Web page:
How Not to be an Asshole When a Friend’s Parent Dies

Let’s face it: death sucks. Huge.

how to be a good friend when someone's parent dies

Let’s face it: death sucks. Huge. Okay now that that’s out of the way, here’s the thing: We’re not getting any younger and neither are our parents.

Most of us are at an age where we have either dealt with the death of a parent or will be doing so in the not too distant future. In those immediate days and weeks after we find out that we’ve lost one of our anchors in the world, we often look to our friends for support and comfort. Sometimes friends are wonderful and supportive, and sometimes we wonder if they were raised by wolves.

To avoid having your friends wonder about your upbringing, here are a few Dos and Don’ts gleaned from my own experience of losing my mum and friends’ experiences losing a parent.

Do: Show Up.

You know the Woody Allen quote “eighty percent of success is showing up”? In this case, that’s a low estimate. If you find yourself saying “but I didn’t know Jane’s mother very well” or “I only met her at the wedding, the kid’s birthdays, and that dinner party” stop yourself – because you’re venturing into asshole territory.

Funerals and visitations are for the living and your friend will be incredibly grateful for a friendly face amongst the crowd. I can name every friend who made the effort to come out to mum’s visitation – and those who “weren’t comfortable in funeral homes” and stayed home instead. Newsflash – I wasn’t exactly having the time of my life there either, but having supportive friends who came made it bearable.

If you can’t be there physically, then call or write a short note in a card. Facebook messages are great and all but they can get lost in the shuffle. If you do show up for the funeral, please come on time, turn off your cell phone, and if you notice your friend cornered by a well-meaning but clueless relative, run some interference.

Don’t: Offer Platitudes or Ask Whether They’re ‘Over’ it (EVER).

This is something every single friend I polled said. You may think it’s helpful to say “they’re in a better place now” or “God needed another angel more than you needed your parent” but it is incredibly hard to resist the urge to punch someone who has just uttered those words to you when you’re deep into grieving a loved one. I had to resist the urge to yell back “How do you know how much I need my mum” whenever the phrase “God needed her more than you do” was directed at me.

By the way – the total count for that particular phrase was 8 during the visitation and the funeral alone so it bears repeating. Don’t try to minimize your friend’s grief with empty platitudes. If you can’t think of what to say, a simple “I’m sorry for your loss” is always appreciated. Likewise, if your friend says something a month, or a year down the road about missing their parent, don’t say “aren’t you over that yet?” or “it’s been x months, it’s time to move on”. Grief doesn’t end – it changes and becomes less acute over time, but you never stop missing your parent.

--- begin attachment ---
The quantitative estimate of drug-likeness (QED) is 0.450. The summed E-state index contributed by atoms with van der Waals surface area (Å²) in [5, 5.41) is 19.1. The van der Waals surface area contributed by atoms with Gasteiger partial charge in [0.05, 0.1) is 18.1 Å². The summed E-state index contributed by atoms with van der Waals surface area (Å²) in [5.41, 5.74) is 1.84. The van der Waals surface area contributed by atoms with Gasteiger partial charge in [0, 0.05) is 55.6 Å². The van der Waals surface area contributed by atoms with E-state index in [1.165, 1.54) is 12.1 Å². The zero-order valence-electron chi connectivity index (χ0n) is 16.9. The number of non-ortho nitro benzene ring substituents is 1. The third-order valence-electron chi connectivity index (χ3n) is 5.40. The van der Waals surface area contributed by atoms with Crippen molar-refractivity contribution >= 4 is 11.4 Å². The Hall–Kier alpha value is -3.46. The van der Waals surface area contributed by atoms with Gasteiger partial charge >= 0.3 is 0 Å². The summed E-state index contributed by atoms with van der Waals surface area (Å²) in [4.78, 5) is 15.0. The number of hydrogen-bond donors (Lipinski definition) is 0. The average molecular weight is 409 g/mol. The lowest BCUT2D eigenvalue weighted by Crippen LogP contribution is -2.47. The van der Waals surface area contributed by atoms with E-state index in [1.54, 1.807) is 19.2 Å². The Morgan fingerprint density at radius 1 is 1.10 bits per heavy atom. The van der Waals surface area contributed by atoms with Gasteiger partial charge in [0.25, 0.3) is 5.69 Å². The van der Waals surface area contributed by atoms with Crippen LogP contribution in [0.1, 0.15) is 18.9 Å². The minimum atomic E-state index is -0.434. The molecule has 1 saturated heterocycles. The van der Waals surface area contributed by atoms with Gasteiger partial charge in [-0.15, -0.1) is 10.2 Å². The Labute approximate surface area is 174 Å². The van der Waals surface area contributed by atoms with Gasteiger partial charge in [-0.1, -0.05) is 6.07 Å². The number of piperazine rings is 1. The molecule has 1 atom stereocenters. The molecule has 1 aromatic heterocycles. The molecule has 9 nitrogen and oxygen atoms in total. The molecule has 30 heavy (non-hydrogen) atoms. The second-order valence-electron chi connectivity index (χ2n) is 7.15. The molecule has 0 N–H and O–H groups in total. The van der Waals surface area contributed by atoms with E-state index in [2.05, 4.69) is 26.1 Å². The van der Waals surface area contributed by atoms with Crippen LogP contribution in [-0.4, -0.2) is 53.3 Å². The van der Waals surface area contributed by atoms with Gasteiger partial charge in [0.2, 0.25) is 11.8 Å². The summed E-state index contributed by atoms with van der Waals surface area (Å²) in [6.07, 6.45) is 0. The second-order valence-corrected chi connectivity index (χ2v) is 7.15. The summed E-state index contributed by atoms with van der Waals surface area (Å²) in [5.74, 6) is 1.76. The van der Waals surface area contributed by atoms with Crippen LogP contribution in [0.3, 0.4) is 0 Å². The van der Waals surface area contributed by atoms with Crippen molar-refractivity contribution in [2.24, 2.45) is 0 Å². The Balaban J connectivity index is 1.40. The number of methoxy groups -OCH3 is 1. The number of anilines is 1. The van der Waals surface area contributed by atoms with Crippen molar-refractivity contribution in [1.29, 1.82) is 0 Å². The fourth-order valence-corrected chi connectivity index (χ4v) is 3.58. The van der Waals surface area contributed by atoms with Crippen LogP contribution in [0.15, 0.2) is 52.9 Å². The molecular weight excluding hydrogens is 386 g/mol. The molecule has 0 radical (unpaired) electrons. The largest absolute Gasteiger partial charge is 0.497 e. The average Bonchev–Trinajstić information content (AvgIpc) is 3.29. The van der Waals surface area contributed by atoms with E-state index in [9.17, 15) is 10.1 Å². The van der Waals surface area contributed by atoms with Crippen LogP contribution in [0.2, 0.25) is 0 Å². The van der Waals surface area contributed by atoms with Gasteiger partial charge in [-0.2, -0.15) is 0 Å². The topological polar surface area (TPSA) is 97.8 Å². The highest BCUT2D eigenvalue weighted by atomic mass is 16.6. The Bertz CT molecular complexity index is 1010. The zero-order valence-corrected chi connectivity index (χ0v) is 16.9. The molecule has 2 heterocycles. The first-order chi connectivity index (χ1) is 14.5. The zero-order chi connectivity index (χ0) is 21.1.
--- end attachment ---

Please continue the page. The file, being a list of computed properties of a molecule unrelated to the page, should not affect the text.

Do: Offer to Bring a Meal for the Family.

It doesn’t matter if your friend is a Master Chef wannabe, everyone appreciates the thought and effort that goes into bringing a meal that they don’t have to cook. Make sure that you send the meal in a container that can be put into the freezer, and one that you don’t need back. If you’re not a cook, pick up a couple of frozen pizzas, a cooked chicken from the supermarket deli, or use a meal preparation service to have a cooked meal delivered to her house.

Offer concrete options – open ended statements like “let me know if I can do anything” were stressful as they added another thing to the ever growing to-do list in my brain. Other things that were appreciated: the neighbour who showed up and said “let me take the dog for a walk” and the lovely anonymous angel who made cookies and left them on our doorstep about 2 weeks after the funeral.

Don’t: Avoid the Topic of the Deceased or Assume Every Memory is Sad.

Yes, most things would make me cry during the first few weeks. That doesn’t mean that I didn’t appreciate every anecdote or memory someone shared.

This is *not* the time for guilt trips though. Don’t say things like “I bet you wish you’d spent more time at home these last few years”. It doesn’t do anything other than make your friend feel exponentially worse than they are already feeling and quite possibly make them want to avoid you like the plague. At the same time, if your friend is having a tough time but says they don’t want to talk about it, respect their wishes.

Do: Keep Being Their Friend.

Your friend has suffered a loss, but they are still your friend. They may turn your girls’ night invitations down, but they appreciate that you keep inviting them and one day they will feel strong enough to accept. Accept that some days are going to be hard for her, and reassure her that you aren’t going anywhere.

In the end, it’s not hard to avoid being an asshole when a friend’s parent dies. Put yourself in their shoes and ask what you would want your friends to do and do it. Go to the visitation or funeral, be compassionate, bring food they don’t have to think about, let them share happy memories if they want, and be willing to be the one who puts in the ‘work’ to keep the friendship going for a little while.

It’s that simple.




RELATED: Super Hero Moms, Death, and the Permission to Cry


Jenn Annis is a freelance writer, editor, special needs advocate, historian, serial volunteer, and tireless defender of the Oxford comma. She loves social media, especially Twitter and Facebook, where you will find her discussing everything from football to autism to the em dash and points in between.